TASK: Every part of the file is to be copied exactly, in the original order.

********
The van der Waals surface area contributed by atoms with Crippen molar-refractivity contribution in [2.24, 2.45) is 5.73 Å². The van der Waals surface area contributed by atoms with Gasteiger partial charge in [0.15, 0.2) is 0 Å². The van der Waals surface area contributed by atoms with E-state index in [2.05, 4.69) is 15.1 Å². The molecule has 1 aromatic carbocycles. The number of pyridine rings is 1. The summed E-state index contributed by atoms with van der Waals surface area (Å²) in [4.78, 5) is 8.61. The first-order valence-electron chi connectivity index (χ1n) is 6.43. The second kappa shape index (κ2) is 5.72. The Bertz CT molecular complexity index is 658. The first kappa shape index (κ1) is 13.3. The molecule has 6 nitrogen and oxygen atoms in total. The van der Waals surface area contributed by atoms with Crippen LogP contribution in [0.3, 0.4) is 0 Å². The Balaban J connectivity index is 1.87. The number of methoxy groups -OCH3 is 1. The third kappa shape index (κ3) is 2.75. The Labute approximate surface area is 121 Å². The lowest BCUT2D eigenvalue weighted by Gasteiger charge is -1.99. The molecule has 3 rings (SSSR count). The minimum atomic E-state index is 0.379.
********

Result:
The van der Waals surface area contributed by atoms with Crippen molar-refractivity contribution in [2.24, 2.45) is 5.73 Å². The van der Waals surface area contributed by atoms with Gasteiger partial charge in [0.15, 0.2) is 0 Å². The van der Waals surface area contributed by atoms with E-state index in [2.05, 4.69) is 15.1 Å². The molecule has 1 aromatic carbocycles. The number of pyridine rings is 1. The summed E-state index contributed by atoms with van der Waals surface area (Å²) in [4.78, 5) is 8.61. The first-order valence-electron chi connectivity index (χ1n) is 6.43. The second kappa shape index (κ2) is 5.72. The Bertz CT molecular complexity index is 658. The first kappa shape index (κ1) is 13.3. The molecule has 6 nitrogen and oxygen atoms in total. The van der Waals surface area contributed by atoms with Crippen LogP contribution in [0.3, 0.4) is 0 Å². The Balaban J connectivity index is 1.87. The number of methoxy groups -OCH3 is 1. The third kappa shape index (κ3) is 2.75. The Labute approximate surface area is 121 Å². The lowest BCUT2D eigenvalue weighted by Gasteiger charge is -1.99. The molecule has 3 rings (SSSR count). The minimum atomic E-state index is 0.379.